By Washington Post |

Lakers and Bucks don't want to hear any asterisk talk about NBA title - The Washington Post


LeBron James tries to get past Giannis Antetokounmpo during a game in March, days before the league shut down. (AP Photo/Mark J. Terrill)

By Ben Golliver

Ben Golliver

NBA reporter

Email Bio Follow

July 2 at 10:17 AM

The Milwaukee Bucks were deep into a joyride season when the novel coronavirus intervened to spoil a long list of promising narratives.

Giannis Antetokounmpo was tracking toward his second consecutive MVP and was a favorite to win Defensive Player of the Year. The Bucks held the league’s best record and were on pace to claim home-court advantage throughout the playoffs. Their finely-tuned offense was electric, poised to land the franchise’s first NBA Finals berth since 1974. Their defense was suffocating, composed of motivated veterans seeking redemption for a flameout in the 2019 Eastern Conference Finals.

But play abruptly stopped March 11, leaving Milwaukee and other top contenders like the Los Angeles Lakers and Los Angeles Clippers in limbo. For Antetokounmpo, the three-month shutdown has meant more free time with his newborn son, Liam, and an opportunity to reflect on and participate in the country’s social justice protests. The time off shattered schedules and routines, even temporarily stranding Antetokounmpo without court access, and it prompted talk that this year’s champions would face an asterisk due to the unprecedented midseason disruption.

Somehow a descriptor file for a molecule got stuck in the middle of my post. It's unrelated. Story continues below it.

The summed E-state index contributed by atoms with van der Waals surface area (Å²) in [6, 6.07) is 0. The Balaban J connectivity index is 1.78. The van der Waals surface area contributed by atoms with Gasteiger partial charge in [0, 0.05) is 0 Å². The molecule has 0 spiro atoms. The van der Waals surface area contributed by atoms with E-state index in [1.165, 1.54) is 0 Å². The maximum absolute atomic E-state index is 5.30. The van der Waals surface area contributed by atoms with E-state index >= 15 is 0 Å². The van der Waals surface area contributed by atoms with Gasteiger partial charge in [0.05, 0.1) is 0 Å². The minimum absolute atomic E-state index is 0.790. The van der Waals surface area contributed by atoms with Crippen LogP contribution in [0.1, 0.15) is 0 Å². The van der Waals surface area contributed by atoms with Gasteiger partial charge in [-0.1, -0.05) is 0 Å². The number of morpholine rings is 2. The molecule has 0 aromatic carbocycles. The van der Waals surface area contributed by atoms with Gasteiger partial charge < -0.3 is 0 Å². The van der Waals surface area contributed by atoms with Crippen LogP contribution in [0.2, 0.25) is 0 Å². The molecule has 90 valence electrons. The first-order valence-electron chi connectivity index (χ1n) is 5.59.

Now, the NBA’s resumption of play at a restricted campus near Orlando later this month has forced another round of adjustments.

Antetokounmpo must prepare to enter a quarantined bubble and spend at least one month away from his son and girlfriend. The Bucks must recapture their exceptional chemistry without home-court advantage and with only a few weeks of team training sessions, which can’t commence until the team lands in Orlando per the NBA’s health and safety protocols. And the organization must refocus on its goal of winning the title while living and playing through the threat of a deadly virus that has led to at least 125,000 deaths in the United States.

“This is going to be the toughest championship you could ever win,” Antetokounmpo said Wednesday in Milwaukee, dismissing the asterisk talk. “The circumstances are really, really tough right now. Whoever wants it more will be able to go out there and take it.”

The Bucks are hardly alone in seeking to reframe the adverse circumstances. If outsiders view the coronavirus crisis, the schedule shutdown, and the bubble uncertainty as reasons to invalidate the upcoming playoffs, the NBA’s top contenders interpret them as additional motivation and, perhaps, a badge of honor.

“[Adam Silver] said the team that wins this will deserve a gold star, not an asterisk,” Los Angeles Clippers Coach Doc Rivers said, recalling a conversation he had with the NBA commissioner last week. “Whoever comes out of this, it’s going to come down to [mental toughness]. There’s going to be so many things that are thrown at us that we don’t even know yet.”